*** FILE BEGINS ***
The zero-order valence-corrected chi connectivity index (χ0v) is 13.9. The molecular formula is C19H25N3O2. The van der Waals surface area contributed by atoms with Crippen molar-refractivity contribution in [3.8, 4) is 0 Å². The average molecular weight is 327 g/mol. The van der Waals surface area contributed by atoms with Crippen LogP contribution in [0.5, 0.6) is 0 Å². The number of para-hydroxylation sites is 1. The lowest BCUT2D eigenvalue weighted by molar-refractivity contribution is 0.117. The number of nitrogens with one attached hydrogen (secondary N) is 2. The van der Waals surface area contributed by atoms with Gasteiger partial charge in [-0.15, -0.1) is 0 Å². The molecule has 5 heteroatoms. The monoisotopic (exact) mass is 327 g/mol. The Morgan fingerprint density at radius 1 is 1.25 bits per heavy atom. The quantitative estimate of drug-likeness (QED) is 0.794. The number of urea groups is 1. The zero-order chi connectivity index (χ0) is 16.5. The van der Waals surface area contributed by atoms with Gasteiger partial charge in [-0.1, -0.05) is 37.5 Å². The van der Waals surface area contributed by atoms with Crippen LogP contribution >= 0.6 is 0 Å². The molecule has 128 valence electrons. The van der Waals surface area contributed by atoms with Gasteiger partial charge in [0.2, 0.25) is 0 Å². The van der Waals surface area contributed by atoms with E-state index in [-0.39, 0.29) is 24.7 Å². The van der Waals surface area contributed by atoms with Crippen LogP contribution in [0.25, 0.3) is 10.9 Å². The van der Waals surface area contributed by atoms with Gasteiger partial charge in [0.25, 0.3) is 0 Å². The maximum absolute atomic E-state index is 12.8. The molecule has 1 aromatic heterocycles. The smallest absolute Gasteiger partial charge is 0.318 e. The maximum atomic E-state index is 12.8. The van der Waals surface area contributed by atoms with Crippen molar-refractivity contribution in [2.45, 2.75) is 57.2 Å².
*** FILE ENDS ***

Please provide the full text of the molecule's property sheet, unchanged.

The zero-order valence-corrected chi connectivity index (χ0v) is 13.9. The molecular formula is C19H25N3O2. The van der Waals surface area contributed by atoms with Crippen molar-refractivity contribution in [3.8, 4) is 0 Å². The average molecular weight is 327 g/mol. The van der Waals surface area contributed by atoms with Crippen LogP contribution in [0.5, 0.6) is 0 Å². The number of para-hydroxylation sites is 1. The lowest BCUT2D eigenvalue weighted by molar-refractivity contribution is 0.117. The number of nitrogens with one attached hydrogen (secondary N) is 2. The van der Waals surface area contributed by atoms with Gasteiger partial charge in [-0.15, -0.1) is 0 Å². The molecule has 5 heteroatoms. The monoisotopic (exact) mass is 327 g/mol. The Morgan fingerprint density at radius 1 is 1.25 bits per heavy atom. The quantitative estimate of drug-likeness (QED) is 0.794. The number of urea groups is 1. The zero-order chi connectivity index (χ0) is 16.5. The van der Waals surface area contributed by atoms with Gasteiger partial charge in [-0.1, -0.05) is 37.5 Å². The van der Waals surface area contributed by atoms with Crippen LogP contribution >= 0.6 is 0 Å². The molecule has 128 valence electrons. The van der Waals surface area contributed by atoms with Gasteiger partial charge in [0.2, 0.25) is 0 Å². The van der Waals surface area contributed by atoms with E-state index in [-0.39, 0.29) is 24.7 Å². The van der Waals surface area contributed by atoms with Crippen LogP contribution in [0.25, 0.3) is 10.9 Å². The van der Waals surface area contributed by atoms with Gasteiger partial charge in [0.25, 0.3) is 0 Å². The maximum absolute atomic E-state index is 12.8. The molecule has 1 aromatic heterocycles. The smallest absolute Gasteiger partial charge is 0.318 e. The maximum atomic E-state index is 12.8. The van der Waals surface area contributed by atoms with Crippen molar-refractivity contribution in [2.45, 2.75) is 57.2 Å².